The Oral History Program of the Center for Contemporary History and Policy at the Chemical Heritage Foundation aims to create a collection of comprehensive, professionally-conducted interviews with leading figures in the sciences to provide historical accounts that supplement written records. Our mission is to ensure that current and future generations of scholars, researchers, and interested individuals are able to understand the practices and theories inherent to science, medicine, and technology—the successes and disappointments, the triumphs and failures—from the perspective of the men and women intimately involved in new discoveries and innovations as recorded in their own words.
In recent years, there has been a tremendous increase in the number of oral history programs and oral history researchers in the United States. Though topically diverse, these programs are all united in their pursuit of preserving history generated by the men and women who lived and experienced it. The Chemical Heritage Foundation is fortunate enough to have been in the oral history ‘business’ for quite some time and serves as a significant force in contributing to the history of the sciences in the twentieth and twenty-first centuries. With our thirty years of experience, we have been able to conduct well over 425 oral histories that deal with various aspects of science, of scientists, and of scientific practices. For more information about our collection please visit the Projects page.
The Oral History Program at CHF is privileged to have three permanent staff members who are all committed to the conduct and preservation of science-related oral histories: David J. Caruso, Hilary Domush, and Sarah Hunter. For more information about us and our roles within the oral history program, please click here.
About Oral History
What is Oral History?
Oral history is a method of preserving the unwritten past through the narrated recollections of an individual. Oral histories are not merely conversations with people recorded on some medium for posterity; oral histories are structured interviews that are designed with specific goals in mind, whether to understand the role that an individual played in a historic event or a specific culture, or to document better the history of, for example, a scientific object or technique or a piece of legislation. Some of the oral histories we conduct focus on broad topics in an individual's life—family life, childhood, education, and factors influencing career decisions—and some of our oral histories explore specific aspects of the development of organizations, of the moment of innovation, or of the ideas that came out of an influential scientific conference. We use our skills as oral historians to capture aspects of history not typically preserved in written form in order to develop a clearer picture of history as seen through the eyes of the women and men who experienced it.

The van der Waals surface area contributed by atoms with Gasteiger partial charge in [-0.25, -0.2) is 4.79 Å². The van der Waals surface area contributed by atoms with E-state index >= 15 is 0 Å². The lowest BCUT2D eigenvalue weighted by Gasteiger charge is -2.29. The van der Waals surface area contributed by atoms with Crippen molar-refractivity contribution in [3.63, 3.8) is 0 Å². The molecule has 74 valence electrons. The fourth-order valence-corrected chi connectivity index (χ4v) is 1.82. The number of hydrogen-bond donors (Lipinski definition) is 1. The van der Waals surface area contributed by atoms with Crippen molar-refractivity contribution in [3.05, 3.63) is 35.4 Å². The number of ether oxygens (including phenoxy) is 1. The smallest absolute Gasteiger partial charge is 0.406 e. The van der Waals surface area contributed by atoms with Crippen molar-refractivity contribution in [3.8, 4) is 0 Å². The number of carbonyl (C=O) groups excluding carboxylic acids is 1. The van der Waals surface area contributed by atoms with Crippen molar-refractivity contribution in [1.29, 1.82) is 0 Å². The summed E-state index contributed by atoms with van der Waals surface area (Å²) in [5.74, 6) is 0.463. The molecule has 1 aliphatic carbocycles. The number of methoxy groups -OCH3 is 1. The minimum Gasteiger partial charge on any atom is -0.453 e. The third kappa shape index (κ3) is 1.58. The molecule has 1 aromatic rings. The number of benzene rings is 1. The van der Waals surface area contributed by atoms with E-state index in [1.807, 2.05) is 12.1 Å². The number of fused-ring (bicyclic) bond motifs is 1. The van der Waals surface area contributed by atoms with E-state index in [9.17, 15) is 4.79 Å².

Our interviews normally last from four to six hours conducted over a two- or three-day period (though some of our interviews are shorter and some are much longer). Upon completion of the interview, we transcribe our recordings, minimally edit the document for clarification purposes, and then bind the document. All of our research materials, audio and/or video recordings, and transcripts are available for scholarly use in the Othmer Library of the Chemical Heritage Foundation.
Please visit our Resources page for more information about how we prepare for, conduct, and preserve oral histories.